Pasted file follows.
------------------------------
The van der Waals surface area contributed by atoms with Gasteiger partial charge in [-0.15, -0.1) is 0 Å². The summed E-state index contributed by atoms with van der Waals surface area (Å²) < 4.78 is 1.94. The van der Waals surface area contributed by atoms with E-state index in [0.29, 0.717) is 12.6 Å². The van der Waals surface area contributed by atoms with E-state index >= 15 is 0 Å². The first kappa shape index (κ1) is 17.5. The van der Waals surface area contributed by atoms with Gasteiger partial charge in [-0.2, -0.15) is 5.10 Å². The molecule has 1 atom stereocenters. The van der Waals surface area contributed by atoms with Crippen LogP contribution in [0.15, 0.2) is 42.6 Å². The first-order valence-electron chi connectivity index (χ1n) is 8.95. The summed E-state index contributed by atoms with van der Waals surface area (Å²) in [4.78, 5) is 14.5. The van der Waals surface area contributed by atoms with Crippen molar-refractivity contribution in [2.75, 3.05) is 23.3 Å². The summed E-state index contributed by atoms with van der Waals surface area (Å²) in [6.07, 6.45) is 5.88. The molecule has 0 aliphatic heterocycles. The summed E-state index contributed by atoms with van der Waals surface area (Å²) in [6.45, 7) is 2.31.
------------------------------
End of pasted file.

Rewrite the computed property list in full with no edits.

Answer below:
The van der Waals surface area contributed by atoms with Gasteiger partial charge in [-0.15, -0.1) is 0 Å². The summed E-state index contributed by atoms with van der Waals surface area (Å²) < 4.78 is 1.94. The van der Waals surface area contributed by atoms with E-state index in [0.29, 0.717) is 12.6 Å². The van der Waals surface area contributed by atoms with E-state index >= 15 is 0 Å². The first kappa shape index (κ1) is 17.5. The van der Waals surface area contributed by atoms with Gasteiger partial charge in [-0.2, -0.15) is 5.10 Å². The molecule has 1 atom stereocenters. The van der Waals surface area contributed by atoms with Crippen LogP contribution in [0.15, 0.2) is 42.6 Å². The first-order valence-electron chi connectivity index (χ1n) is 8.95. The summed E-state index contributed by atoms with van der Waals surface area (Å²) in [4.78, 5) is 14.5. The van der Waals surface area contributed by atoms with Crippen molar-refractivity contribution in [2.75, 3.05) is 23.3 Å². The summed E-state index contributed by atoms with van der Waals surface area (Å²) in [6.07, 6.45) is 5.88. The molecule has 0 aliphatic heterocycles. The summed E-state index contributed by atoms with van der Waals surface area (Å²) in [6.45, 7) is 2.31.